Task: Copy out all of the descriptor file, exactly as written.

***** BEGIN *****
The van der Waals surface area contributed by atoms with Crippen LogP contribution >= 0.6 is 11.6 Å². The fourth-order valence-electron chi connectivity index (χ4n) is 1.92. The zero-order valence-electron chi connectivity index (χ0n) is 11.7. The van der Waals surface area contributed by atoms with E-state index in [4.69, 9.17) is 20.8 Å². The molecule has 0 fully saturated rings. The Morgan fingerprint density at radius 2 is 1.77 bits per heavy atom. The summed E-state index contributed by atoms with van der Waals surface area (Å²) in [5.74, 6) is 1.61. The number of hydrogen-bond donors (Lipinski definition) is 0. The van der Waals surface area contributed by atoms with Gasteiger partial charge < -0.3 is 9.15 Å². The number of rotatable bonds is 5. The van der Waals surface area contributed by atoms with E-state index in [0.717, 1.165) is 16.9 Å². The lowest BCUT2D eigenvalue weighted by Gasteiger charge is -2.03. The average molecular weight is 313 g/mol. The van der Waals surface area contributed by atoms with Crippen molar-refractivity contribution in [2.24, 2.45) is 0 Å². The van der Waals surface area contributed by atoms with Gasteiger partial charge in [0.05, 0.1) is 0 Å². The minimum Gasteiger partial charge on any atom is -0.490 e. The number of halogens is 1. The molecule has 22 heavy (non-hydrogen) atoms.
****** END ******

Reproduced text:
The van der Waals surface area contributed by atoms with Crippen LogP contribution >= 0.6 is 11.6 Å². The fourth-order valence-electron chi connectivity index (χ4n) is 1.92. The zero-order valence-electron chi connectivity index (χ0n) is 11.7. The van der Waals surface area contributed by atoms with E-state index in [4.69, 9.17) is 20.8 Å². The molecule has 0 fully saturated rings. The Morgan fingerprint density at radius 2 is 1.77 bits per heavy atom. The summed E-state index contributed by atoms with van der Waals surface area (Å²) in [5.74, 6) is 1.61. The number of hydrogen-bond donors (Lipinski definition) is 0. The van der Waals surface area contributed by atoms with Gasteiger partial charge < -0.3 is 9.15 Å². The number of rotatable bonds is 5. The van der Waals surface area contributed by atoms with E-state index in [0.717, 1.165) is 16.9 Å². The lowest BCUT2D eigenvalue weighted by Gasteiger charge is -2.03. The average molecular weight is 313 g/mol. The van der Waals surface area contributed by atoms with Crippen molar-refractivity contribution in [2.24, 2.45) is 0 Å². The van der Waals surface area contributed by atoms with Gasteiger partial charge in [0.05, 0.1) is 0 Å². The minimum Gasteiger partial charge on any atom is -0.490 e. The number of halogens is 1. The molecule has 22 heavy (non-hydrogen) atoms.